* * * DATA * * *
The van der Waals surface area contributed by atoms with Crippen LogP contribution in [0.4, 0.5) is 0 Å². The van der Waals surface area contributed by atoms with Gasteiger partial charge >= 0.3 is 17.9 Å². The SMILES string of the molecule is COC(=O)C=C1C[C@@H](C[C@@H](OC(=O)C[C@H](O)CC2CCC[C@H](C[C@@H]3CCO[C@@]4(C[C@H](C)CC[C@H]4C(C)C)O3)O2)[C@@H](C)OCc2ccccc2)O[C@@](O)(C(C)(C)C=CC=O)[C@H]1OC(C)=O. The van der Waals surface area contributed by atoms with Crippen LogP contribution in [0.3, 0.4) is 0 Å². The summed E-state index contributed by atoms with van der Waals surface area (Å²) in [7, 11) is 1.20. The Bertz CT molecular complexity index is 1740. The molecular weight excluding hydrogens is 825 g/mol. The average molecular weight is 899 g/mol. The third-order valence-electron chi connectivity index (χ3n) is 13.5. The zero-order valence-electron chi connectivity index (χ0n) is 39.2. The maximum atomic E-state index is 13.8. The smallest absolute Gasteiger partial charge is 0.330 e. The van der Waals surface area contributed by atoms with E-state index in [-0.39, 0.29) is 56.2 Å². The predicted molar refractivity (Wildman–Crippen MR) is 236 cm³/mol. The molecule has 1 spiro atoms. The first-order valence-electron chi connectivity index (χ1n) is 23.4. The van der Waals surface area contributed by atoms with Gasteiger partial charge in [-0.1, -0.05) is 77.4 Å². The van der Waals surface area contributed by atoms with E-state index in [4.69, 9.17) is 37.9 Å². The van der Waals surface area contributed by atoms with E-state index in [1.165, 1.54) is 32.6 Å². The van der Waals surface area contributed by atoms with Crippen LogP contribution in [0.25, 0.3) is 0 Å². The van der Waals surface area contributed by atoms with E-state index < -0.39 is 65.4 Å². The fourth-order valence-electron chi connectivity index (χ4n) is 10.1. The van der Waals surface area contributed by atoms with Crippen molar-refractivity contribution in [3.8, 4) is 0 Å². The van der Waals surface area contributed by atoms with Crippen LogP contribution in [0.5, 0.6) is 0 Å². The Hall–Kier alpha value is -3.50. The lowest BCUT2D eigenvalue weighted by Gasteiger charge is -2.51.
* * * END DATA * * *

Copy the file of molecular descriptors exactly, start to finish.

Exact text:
The van der Waals surface area contributed by atoms with Crippen LogP contribution in [0.4, 0.5) is 0 Å². The van der Waals surface area contributed by atoms with Gasteiger partial charge >= 0.3 is 17.9 Å². The SMILES string of the molecule is COC(=O)C=C1C[C@@H](C[C@@H](OC(=O)C[C@H](O)CC2CCC[C@H](C[C@@H]3CCO[C@@]4(C[C@H](C)CC[C@H]4C(C)C)O3)O2)[C@@H](C)OCc2ccccc2)O[C@@](O)(C(C)(C)C=CC=O)[C@H]1OC(C)=O. The van der Waals surface area contributed by atoms with Crippen LogP contribution in [0.3, 0.4) is 0 Å². The summed E-state index contributed by atoms with van der Waals surface area (Å²) in [7, 11) is 1.20. The Bertz CT molecular complexity index is 1740. The molecular weight excluding hydrogens is 825 g/mol. The average molecular weight is 899 g/mol. The third-order valence-electron chi connectivity index (χ3n) is 13.5. The zero-order valence-electron chi connectivity index (χ0n) is 39.2. The maximum atomic E-state index is 13.8. The smallest absolute Gasteiger partial charge is 0.330 e. The van der Waals surface area contributed by atoms with E-state index in [-0.39, 0.29) is 56.2 Å². The predicted molar refractivity (Wildman–Crippen MR) is 236 cm³/mol. The molecule has 1 spiro atoms. The first-order valence-electron chi connectivity index (χ1n) is 23.4. The van der Waals surface area contributed by atoms with Gasteiger partial charge in [-0.1, -0.05) is 77.4 Å². The van der Waals surface area contributed by atoms with E-state index in [4.69, 9.17) is 37.9 Å². The van der Waals surface area contributed by atoms with E-state index in [1.165, 1.54) is 32.6 Å². The van der Waals surface area contributed by atoms with Crippen LogP contribution in [0.25, 0.3) is 0 Å². The van der Waals surface area contributed by atoms with E-state index < -0.39 is 65.4 Å². The fourth-order valence-electron chi connectivity index (χ4n) is 10.1. The van der Waals surface area contributed by atoms with Crippen molar-refractivity contribution in [3.8, 4) is 0 Å². The van der Waals surface area contributed by atoms with Crippen LogP contribution in [0.5, 0.6) is 0 Å². The Hall–Kier alpha value is -3.50. The lowest BCUT2D eigenvalue weighted by Gasteiger charge is -2.51.